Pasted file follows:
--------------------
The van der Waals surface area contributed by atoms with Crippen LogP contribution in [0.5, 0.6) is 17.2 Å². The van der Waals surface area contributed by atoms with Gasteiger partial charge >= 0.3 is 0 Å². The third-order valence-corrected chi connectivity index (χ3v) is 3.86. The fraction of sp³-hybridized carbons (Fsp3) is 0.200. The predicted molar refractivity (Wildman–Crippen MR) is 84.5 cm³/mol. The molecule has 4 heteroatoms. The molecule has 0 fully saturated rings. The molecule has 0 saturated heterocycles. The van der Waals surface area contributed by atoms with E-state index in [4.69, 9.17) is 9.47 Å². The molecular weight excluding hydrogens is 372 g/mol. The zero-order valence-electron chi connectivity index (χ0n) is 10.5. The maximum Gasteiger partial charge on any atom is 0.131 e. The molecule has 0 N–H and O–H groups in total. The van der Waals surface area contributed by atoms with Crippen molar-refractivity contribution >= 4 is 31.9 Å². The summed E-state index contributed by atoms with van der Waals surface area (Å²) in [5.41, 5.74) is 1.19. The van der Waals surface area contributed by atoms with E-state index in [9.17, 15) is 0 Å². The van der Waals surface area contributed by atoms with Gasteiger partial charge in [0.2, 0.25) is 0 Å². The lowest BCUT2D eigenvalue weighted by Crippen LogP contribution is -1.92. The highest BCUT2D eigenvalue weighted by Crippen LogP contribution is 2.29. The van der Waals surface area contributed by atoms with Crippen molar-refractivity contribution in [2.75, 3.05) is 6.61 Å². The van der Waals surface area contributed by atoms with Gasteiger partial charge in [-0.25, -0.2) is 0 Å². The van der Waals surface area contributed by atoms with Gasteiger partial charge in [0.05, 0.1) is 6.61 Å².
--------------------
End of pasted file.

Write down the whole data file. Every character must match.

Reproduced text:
The van der Waals surface area contributed by atoms with Crippen LogP contribution in [0.5, 0.6) is 17.2 Å². The van der Waals surface area contributed by atoms with Gasteiger partial charge >= 0.3 is 0 Å². The third-order valence-corrected chi connectivity index (χ3v) is 3.86. The fraction of sp³-hybridized carbons (Fsp3) is 0.200. The predicted molar refractivity (Wildman–Crippen MR) is 84.5 cm³/mol. The molecule has 4 heteroatoms. The molecule has 0 fully saturated rings. The molecule has 0 saturated heterocycles. The van der Waals surface area contributed by atoms with E-state index in [4.69, 9.17) is 9.47 Å². The molecular weight excluding hydrogens is 372 g/mol. The zero-order valence-electron chi connectivity index (χ0n) is 10.5. The maximum Gasteiger partial charge on any atom is 0.131 e. The molecule has 0 N–H and O–H groups in total. The van der Waals surface area contributed by atoms with Crippen molar-refractivity contribution >= 4 is 31.9 Å². The summed E-state index contributed by atoms with van der Waals surface area (Å²) in [5.41, 5.74) is 1.19. The van der Waals surface area contributed by atoms with E-state index in [9.17, 15) is 0 Å². The van der Waals surface area contributed by atoms with Gasteiger partial charge in [0.2, 0.25) is 0 Å². The lowest BCUT2D eigenvalue weighted by Crippen LogP contribution is -1.92. The highest BCUT2D eigenvalue weighted by Crippen LogP contribution is 2.29. The van der Waals surface area contributed by atoms with Crippen molar-refractivity contribution in [2.75, 3.05) is 6.61 Å². The van der Waals surface area contributed by atoms with Gasteiger partial charge in [-0.25, -0.2) is 0 Å². The van der Waals surface area contributed by atoms with Gasteiger partial charge in [0.05, 0.1) is 6.61 Å².